Hamed Aleaziz was hard at work factchecking Trevor Aaronson's excellent Mother Jones feature on FBI surveillance in Muslim communities around the United States. Then a disorienting reality hit him: one of the mosques Aaronson reported to be infiltrated by FBI informants was the same one he prayed at as a kid in Oregon.
Go read Aleaziz's moving reflections. His kicker gets at the heart of the issue:
As the FBI releases more and more informants (right now there are at least 15,000 of them) into Muslim communities, it hopes to create a hostile environment for potential terrorists. But from my vantage point, it looks like the FBI is creating a hostile environment for regular Muslims as well. If life in Corvallis is any indication, these events do plenty to silence the voices of an already unfairly scrutinized minority. Reports indicate that many of these FBI stings violate the civil rights of Muslim communities in America; when that's the case, it's more important than ever that Muslims are able to speak out and be represented fairly in media reports. After my unsuccessful experience trying to shed light on the impact of this FBI sting on my former home, I wonder if anyone will ever be able to understand what life's like after the FBI targets your community.
No one likes to frame the issue this way, but this is a case of surveillance being the enemy of law enforcement. F'r instance, let's say you're Denis McDonough. You're determined to sell non-Muslim Americans on the mutually reinforcing goals of counterterrorism and countering bigotry against their Muslim neighbors. And you're also determined to sell American Muslims on the goal of cooperating even more closely with law enforcement. What can you possibly tell someone like Hamed Aleaziz that can counteract the feeling he's got knowing his childhood mosque is under government scrutiny? Clearly he's not interpreting it as just his mosque, but his entire community.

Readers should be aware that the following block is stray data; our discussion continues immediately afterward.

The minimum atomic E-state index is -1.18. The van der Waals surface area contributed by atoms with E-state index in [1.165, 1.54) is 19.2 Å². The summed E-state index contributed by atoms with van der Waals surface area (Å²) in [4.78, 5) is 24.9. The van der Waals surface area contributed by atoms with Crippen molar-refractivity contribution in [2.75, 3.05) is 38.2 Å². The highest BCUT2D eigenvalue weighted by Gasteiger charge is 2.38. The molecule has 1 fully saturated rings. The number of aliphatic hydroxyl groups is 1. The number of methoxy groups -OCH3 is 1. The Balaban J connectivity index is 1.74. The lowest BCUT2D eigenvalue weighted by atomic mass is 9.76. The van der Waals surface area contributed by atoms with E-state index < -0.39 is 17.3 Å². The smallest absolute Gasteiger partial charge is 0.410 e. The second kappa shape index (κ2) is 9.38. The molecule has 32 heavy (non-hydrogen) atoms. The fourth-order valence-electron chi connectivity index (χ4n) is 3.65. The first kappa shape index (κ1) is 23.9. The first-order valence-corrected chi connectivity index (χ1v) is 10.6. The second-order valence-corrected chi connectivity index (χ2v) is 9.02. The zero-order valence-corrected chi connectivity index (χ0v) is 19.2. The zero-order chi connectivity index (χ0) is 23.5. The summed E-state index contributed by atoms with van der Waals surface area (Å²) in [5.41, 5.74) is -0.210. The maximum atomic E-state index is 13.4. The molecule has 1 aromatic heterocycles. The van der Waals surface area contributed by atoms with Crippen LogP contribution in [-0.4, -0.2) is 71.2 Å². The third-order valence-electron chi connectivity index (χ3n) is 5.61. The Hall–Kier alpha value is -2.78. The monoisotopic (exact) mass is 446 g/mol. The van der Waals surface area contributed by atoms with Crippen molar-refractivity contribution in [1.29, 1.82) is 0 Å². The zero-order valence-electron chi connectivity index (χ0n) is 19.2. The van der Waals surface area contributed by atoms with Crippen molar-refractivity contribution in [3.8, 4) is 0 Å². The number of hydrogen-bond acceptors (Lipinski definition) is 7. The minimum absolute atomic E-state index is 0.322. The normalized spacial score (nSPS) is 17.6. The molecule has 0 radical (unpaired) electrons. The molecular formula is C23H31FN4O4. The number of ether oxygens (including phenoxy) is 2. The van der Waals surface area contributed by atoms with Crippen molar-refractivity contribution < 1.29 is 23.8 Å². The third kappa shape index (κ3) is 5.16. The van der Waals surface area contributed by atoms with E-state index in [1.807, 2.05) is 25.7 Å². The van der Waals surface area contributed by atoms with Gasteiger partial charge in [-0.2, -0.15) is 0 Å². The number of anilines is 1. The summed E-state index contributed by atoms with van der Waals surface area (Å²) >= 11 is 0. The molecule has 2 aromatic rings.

Put another way: let's say the "lone wolf," self-radicalized, homegrown terrorism problem really is the paradigmatic domestic-terror threat of the moment. Focusing on the subset of lone wolves that might come from and prey upon U.S. Muslim communities, you have to recognize that however good law-enforcement surveillance and intelligence-gathering methods are, it's going to be the average person in the community who spots the lone wolf first. Ask yourself: she more or less likely to alert law enforcement to a looming danger if she feels like her entire community is under the heavy manners of the police and the feds? Is she more or less likely to alert law enforcement to a looming danger if she feels like law enforcement considers her as much of a potential threat as this wolf in the night?